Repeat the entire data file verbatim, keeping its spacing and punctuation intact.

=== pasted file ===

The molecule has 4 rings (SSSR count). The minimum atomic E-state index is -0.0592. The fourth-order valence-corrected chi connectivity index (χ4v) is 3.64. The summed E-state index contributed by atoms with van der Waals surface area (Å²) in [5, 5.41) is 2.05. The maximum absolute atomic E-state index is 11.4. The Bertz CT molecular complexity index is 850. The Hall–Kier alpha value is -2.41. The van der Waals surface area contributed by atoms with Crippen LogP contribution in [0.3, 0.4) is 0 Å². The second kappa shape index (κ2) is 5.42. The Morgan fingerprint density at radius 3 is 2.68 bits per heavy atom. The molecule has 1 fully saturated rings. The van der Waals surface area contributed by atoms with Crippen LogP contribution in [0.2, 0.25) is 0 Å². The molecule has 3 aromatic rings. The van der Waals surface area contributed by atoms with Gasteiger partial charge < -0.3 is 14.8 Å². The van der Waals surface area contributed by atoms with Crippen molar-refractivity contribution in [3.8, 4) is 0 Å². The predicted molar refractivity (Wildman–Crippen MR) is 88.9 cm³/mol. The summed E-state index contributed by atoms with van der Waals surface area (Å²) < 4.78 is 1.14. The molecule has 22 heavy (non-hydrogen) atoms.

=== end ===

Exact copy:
The molecule has 4 rings (SSSR count). The minimum atomic E-state index is -0.0592. The fourth-order valence-corrected chi connectivity index (χ4v) is 3.64. The summed E-state index contributed by atoms with van der Waals surface area (Å²) in [5, 5.41) is 2.05. The maximum absolute atomic E-state index is 11.4. The Bertz CT molecular complexity index is 850. The Hall–Kier alpha value is -2.41. The van der Waals surface area contributed by atoms with Crippen LogP contribution in [0.3, 0.4) is 0 Å². The second kappa shape index (κ2) is 5.42. The Morgan fingerprint density at radius 3 is 2.68 bits per heavy atom. The molecule has 1 fully saturated rings. The van der Waals surface area contributed by atoms with Crippen LogP contribution in [0.2, 0.25) is 0 Å². The molecule has 3 aromatic rings. The van der Waals surface area contributed by atoms with Gasteiger partial charge < -0.3 is 14.8 Å². The van der Waals surface area contributed by atoms with Crippen molar-refractivity contribution in [3.8, 4) is 0 Å². The predicted molar refractivity (Wildman–Crippen MR) is 88.9 cm³/mol. The summed E-state index contributed by atoms with van der Waals surface area (Å²) < 4.78 is 1.14. The molecule has 22 heavy (non-hydrogen) atoms.